User:Max Lehmann/Resubmition

From Media Design: Networked & Lens-Based wiki
Jump to navigation Jump to search


08.02.2021 | Presentation


Growing up, I witnessed both the benefits of functioning social inclusion as well as the emotional and functional consequences of exclusionary structures due to my family context and personal history. The main reason for this is that since my sister was born with Trisomy21, my parents raised her to be self-determined, even though the system we live in does not provide for this. For as long as I can remember my parents, my mother especially, have invested most of their time in supporting a development towards a more inclusive society.

family photo

My upbringing and education led me to the field of media design and since the beginning of this course I have been particularly interested in web coding and design. I have already addressed the issue of inclusion in many ways, including in the context of Special Issue 10, where I developed a gesture controllable sound interface. In Special Issue 11 I collaborated on the "Cookbook" web-publication, which presented a complex topic in a simplified way. I also had my first experiences with a Wiki as a backend solution in this project.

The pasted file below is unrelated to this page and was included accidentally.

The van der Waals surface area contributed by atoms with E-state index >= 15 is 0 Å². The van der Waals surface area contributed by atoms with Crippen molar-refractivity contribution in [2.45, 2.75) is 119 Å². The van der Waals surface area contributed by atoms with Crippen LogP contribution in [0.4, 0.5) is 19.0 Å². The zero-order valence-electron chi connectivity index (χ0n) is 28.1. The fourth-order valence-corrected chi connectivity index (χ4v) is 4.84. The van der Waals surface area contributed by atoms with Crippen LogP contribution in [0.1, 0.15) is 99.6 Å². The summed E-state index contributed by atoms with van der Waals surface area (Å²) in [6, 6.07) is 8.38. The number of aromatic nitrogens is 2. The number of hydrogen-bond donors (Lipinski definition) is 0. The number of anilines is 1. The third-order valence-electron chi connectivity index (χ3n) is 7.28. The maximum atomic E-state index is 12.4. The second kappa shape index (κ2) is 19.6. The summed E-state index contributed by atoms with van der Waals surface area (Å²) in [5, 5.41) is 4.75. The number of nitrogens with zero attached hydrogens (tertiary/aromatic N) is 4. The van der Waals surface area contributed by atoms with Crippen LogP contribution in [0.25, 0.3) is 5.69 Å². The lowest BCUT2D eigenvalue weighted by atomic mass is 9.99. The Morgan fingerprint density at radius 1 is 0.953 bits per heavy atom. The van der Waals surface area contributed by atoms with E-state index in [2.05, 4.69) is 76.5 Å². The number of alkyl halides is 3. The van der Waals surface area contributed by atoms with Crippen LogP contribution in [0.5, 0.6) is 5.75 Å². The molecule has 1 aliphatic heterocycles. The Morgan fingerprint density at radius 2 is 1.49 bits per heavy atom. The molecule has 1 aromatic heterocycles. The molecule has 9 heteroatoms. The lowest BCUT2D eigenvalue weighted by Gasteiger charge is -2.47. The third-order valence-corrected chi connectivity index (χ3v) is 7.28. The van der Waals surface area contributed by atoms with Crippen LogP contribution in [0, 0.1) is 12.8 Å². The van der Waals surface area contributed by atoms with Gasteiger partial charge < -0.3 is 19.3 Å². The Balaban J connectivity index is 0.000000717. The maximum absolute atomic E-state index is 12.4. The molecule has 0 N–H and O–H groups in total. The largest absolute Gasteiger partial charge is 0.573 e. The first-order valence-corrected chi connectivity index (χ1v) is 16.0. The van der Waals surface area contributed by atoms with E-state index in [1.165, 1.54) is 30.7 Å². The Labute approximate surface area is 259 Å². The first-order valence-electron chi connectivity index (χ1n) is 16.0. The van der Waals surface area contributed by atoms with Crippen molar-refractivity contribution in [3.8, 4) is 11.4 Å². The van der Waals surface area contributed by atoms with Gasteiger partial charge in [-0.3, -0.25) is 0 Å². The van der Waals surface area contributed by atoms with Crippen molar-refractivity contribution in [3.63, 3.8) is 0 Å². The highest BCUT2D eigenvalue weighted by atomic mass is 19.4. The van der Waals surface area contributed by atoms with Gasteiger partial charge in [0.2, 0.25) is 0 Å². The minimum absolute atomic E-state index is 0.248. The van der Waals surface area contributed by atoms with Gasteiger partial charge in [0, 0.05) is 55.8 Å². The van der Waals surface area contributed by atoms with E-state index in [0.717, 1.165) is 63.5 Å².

With this project it is my desire to simplify the implementation of websites for inclusion by bringing together a selection of information researched on the internet and structuring it in a clear and understandable way. I would like to take on a mediating function by relating this practical content to individual user experiences of disadvantages and exclusion linked to the use of websites and thus clarify for website creators the concise practical and emotional advantages of an inclusive approach for users.

By conducting interface experiments, I additionally aim to explore an open, collaborative system for website creation that is responsive to human diversity by recognizing that different solutions may be necessary to address different needs to ultimately provide equal opportunities to participate for all.